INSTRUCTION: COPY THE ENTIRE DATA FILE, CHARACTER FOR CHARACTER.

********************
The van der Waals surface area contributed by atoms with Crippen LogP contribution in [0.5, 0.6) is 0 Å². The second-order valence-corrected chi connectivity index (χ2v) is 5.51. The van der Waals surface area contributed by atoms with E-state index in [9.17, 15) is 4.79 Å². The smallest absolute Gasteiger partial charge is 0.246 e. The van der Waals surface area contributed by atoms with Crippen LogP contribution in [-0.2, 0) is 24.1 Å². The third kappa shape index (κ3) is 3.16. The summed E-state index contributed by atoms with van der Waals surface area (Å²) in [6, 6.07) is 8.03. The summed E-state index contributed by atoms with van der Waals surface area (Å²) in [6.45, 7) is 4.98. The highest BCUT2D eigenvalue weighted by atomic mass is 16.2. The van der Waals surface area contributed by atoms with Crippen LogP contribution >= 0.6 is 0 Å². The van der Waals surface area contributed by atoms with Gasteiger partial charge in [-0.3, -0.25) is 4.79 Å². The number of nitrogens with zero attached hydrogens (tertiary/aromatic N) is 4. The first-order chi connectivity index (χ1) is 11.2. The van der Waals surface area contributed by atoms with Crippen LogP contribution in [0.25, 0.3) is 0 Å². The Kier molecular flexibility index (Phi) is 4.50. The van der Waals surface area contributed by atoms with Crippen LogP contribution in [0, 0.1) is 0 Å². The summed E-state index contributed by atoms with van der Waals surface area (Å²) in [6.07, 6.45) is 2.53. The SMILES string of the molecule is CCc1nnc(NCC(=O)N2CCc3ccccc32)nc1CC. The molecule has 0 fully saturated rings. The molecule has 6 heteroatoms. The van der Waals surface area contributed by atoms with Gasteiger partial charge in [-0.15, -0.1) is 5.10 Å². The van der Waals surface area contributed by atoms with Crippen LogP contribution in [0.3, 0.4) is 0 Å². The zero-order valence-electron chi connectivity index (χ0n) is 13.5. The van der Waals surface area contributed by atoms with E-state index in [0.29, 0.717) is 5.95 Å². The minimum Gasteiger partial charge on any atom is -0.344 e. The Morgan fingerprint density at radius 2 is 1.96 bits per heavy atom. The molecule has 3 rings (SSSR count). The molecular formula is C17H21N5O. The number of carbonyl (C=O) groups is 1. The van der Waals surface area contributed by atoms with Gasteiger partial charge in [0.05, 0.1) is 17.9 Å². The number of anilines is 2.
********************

The van der Waals surface area contributed by atoms with Crippen LogP contribution in [0.5, 0.6) is 0 Å². The second-order valence-corrected chi connectivity index (χ2v) is 5.51. The van der Waals surface area contributed by atoms with E-state index in [9.17, 15) is 4.79 Å². The smallest absolute Gasteiger partial charge is 0.246 e. The van der Waals surface area contributed by atoms with Crippen LogP contribution in [-0.2, 0) is 24.1 Å². The third kappa shape index (κ3) is 3.16. The summed E-state index contributed by atoms with van der Waals surface area (Å²) in [6, 6.07) is 8.03. The summed E-state index contributed by atoms with van der Waals surface area (Å²) in [6.45, 7) is 4.98. The highest BCUT2D eigenvalue weighted by atomic mass is 16.2. The van der Waals surface area contributed by atoms with Crippen LogP contribution >= 0.6 is 0 Å². The van der Waals surface area contributed by atoms with Gasteiger partial charge in [-0.3, -0.25) is 4.79 Å². The number of nitrogens with zero attached hydrogens (tertiary/aromatic N) is 4. The first-order chi connectivity index (χ1) is 11.2. The van der Waals surface area contributed by atoms with Crippen LogP contribution in [0.25, 0.3) is 0 Å². The Kier molecular flexibility index (Phi) is 4.50. The van der Waals surface area contributed by atoms with Crippen LogP contribution in [0, 0.1) is 0 Å². The summed E-state index contributed by atoms with van der Waals surface area (Å²) in [6.07, 6.45) is 2.53. The SMILES string of the molecule is CCc1nnc(NCC(=O)N2CCc3ccccc32)nc1CC. The molecule has 0 fully saturated rings. The molecule has 6 heteroatoms. The van der Waals surface area contributed by atoms with Gasteiger partial charge in [-0.15, -0.1) is 5.10 Å². The van der Waals surface area contributed by atoms with Crippen LogP contribution in [0.3, 0.4) is 0 Å². The zero-order valence-electron chi connectivity index (χ0n) is 13.5. The van der Waals surface area contributed by atoms with E-state index in [0.29, 0.717) is 5.95 Å². The minimum Gasteiger partial charge on any atom is -0.344 e. The Morgan fingerprint density at radius 2 is 1.96 bits per heavy atom. The molecule has 3 rings (SSSR count). The molecular formula is C17H21N5O. The number of carbonyl (C=O) groups is 1. The van der Waals surface area contributed by atoms with Gasteiger partial charge in [0.05, 0.1) is 17.9 Å². The number of anilines is 2.